Military of Vatican City

Military of Vatican City

The State of the Vatican City lies entirely within Rome, the capital of Italy. Therefore, its military defense is provided by Italy. Vatican City has no armed forces. It does, however, have within its borders the Pontifical Swiss Guard or Swiss Guard. The Swiss Guard is a small force maintained by the Holy See and is responsible for the safety of the Pope, including the security of the Apostolic Palace and access to the entrances to the city-state. It serves as the de facto if not de jure military of Vatican City. The Corps of Gendarmerie of Vatican City is a civilian force maintained by the Vatican City. The Vatican has never been involved in war in any major way and has only seen anything close to military action once when it was bombed during World War II.

Historically, a number of other units existed. The Noble Guard and the Palatine Guard were abolished by Pope Paul VI in 1970.


Pontifical Swiss Guard

The Corps of the Pontifical Swiss Guard or Swiss Guard (Ger: Schweizergarde, Ital. Guardia Svizzera Pontificia, Lat. Pontificia Cohors Helvetica or Cohors Pedestris Helvetiorum a Sacra Custodia Pontificis) is a small force responsible for the safety of the Pope, including the security of the Apostolic Palace.

List of former military units owing allegiance to the Pope

  • Corsican Guard, the papal militia at the time of the Papal States (abolished in 1860).
  • Papal Zouaves, one of the regiments comprising the army of the Papal States prior to the occupation of Rome in 1870 (abolished in 1870).
  • Noble Guard, the papal horse guards (abolished in 1970).
  • Palatine Guard, the papal militia (abolished in 1970).
  • Corps of Gendarmerie of Vatican City, border patrol and military police (military functions abolished in 1970). A new unit with the name Vigilanza Pontificia was then established and currently operates with a strength of 130 personnel. In popular parlance after 1970 it was often as the Gendarmeria and in 2002 it actually took the name Corps of Gendarmerie. However, this new unit, whether called Vigilanza or Gendarmeria, and though carrying out very similar functions to the pre-1970 Gendermeria, is officially classified as a civilian force (along with the Vatican Fire Brigade) rather than as a military force, which is the status on the contrary of the Italian Arma dei Carabinieri that regularly patrols Saint Peter's Square.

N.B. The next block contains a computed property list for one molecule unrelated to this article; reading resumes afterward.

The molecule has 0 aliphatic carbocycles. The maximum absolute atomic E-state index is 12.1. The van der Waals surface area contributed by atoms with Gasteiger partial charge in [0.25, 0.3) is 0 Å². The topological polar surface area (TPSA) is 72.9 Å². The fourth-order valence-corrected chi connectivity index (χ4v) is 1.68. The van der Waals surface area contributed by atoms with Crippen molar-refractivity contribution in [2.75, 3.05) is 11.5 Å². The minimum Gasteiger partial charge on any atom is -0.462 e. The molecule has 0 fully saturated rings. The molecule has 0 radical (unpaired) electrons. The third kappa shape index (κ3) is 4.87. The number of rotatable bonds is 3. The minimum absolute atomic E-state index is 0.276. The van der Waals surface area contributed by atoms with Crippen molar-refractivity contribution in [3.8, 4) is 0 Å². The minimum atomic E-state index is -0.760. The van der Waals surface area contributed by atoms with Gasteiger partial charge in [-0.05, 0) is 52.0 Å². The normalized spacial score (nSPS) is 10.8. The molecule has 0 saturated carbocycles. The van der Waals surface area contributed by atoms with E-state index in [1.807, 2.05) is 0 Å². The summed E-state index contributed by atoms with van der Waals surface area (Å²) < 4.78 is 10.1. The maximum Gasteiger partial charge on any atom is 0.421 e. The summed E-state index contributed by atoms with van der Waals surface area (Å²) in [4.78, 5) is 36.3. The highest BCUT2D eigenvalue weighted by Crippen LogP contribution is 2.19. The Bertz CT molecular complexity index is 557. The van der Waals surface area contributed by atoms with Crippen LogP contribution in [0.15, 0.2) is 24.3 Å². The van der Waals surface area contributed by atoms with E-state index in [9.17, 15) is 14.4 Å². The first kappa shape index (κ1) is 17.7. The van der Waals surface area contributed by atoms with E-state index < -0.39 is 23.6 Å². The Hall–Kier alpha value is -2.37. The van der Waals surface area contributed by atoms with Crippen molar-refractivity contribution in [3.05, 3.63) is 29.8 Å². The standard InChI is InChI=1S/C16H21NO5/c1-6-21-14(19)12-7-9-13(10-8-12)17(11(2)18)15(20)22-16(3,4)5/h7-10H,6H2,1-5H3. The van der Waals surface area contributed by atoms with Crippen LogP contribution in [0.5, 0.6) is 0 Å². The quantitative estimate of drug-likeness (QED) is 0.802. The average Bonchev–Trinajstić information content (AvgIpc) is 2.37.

Officers' ranks

Since 1970, the Pontifical Swiss Guard has been the only active military of the Vatican City. The officers' rank markings illustrated here are those of the Swiss Guard. The Chaplain of the Guard ranks as a Lieutenant Colonel. The Commandant (who holds the rank of Colonel) is a senior member of the Papal Household, and his personal coat of arms or emblem appears at the centre of the Standard of the Swiss Guard for the duration of his command.

Military of the Vatican City (Swiss Guard) - officers' rank insignia
Rank (in German) Oberst Oberstleutnant Major Hauptmann Oberleutnant Leutnant
Rank (in English) Colonel1 Lieutenant Colonel2 Major Captain (1st) Lieutenant (2nd) Lieutenant
Insignia of rank Vat-swi-off-06.JPG Vat-swi-off-05.JPG Vat-swi-off-04.JPG Vat-swi-off-03.JPG No 'two-star' rank
is in use.
No 'one-star' rank
is in use.
1 Colonel is the most senior rank in the armed forces of the Vatican City; there are no General ranks. There is only one Colonel—the Commandant of the Swiss Guard.

2 There are two Lieutenant Colonels—the Vice-Commandant and the Chaplain of the Swiss Guard.

Note: Since the abolition of other units in 1970, the Swiss Guard is the only active unit of the military of the Vatican City.

See also

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